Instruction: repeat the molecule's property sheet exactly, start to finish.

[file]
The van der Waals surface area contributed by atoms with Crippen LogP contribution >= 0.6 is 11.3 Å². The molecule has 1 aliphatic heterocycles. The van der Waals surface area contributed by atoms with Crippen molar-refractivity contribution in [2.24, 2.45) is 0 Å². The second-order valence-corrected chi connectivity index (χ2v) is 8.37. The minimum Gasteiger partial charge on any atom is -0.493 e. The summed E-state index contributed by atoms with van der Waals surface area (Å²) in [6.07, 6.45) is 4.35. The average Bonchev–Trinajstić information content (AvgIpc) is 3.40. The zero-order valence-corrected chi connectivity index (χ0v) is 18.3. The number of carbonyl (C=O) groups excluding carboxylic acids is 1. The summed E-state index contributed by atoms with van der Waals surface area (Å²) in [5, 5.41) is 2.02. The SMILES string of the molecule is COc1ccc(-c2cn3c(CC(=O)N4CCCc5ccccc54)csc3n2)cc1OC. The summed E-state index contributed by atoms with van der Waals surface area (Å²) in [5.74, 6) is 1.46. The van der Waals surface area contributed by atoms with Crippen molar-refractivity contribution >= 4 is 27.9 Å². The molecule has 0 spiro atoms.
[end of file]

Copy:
The van der Waals surface area contributed by atoms with Crippen LogP contribution >= 0.6 is 11.3 Å². The molecule has 1 aliphatic heterocycles. The van der Waals surface area contributed by atoms with Crippen molar-refractivity contribution in [2.24, 2.45) is 0 Å². The second-order valence-corrected chi connectivity index (χ2v) is 8.37. The minimum Gasteiger partial charge on any atom is -0.493 e. The summed E-state index contributed by atoms with van der Waals surface area (Å²) in [6.07, 6.45) is 4.35. The average Bonchev–Trinajstić information content (AvgIpc) is 3.40. The zero-order valence-corrected chi connectivity index (χ0v) is 18.3. The number of carbonyl (C=O) groups excluding carboxylic acids is 1. The summed E-state index contributed by atoms with van der Waals surface area (Å²) in [5, 5.41) is 2.02. The SMILES string of the molecule is COc1ccc(-c2cn3c(CC(=O)N4CCCc5ccccc54)csc3n2)cc1OC. The summed E-state index contributed by atoms with van der Waals surface area (Å²) in [5.74, 6) is 1.46. The van der Waals surface area contributed by atoms with Crippen molar-refractivity contribution >= 4 is 27.9 Å². The molecule has 0 spiro atoms.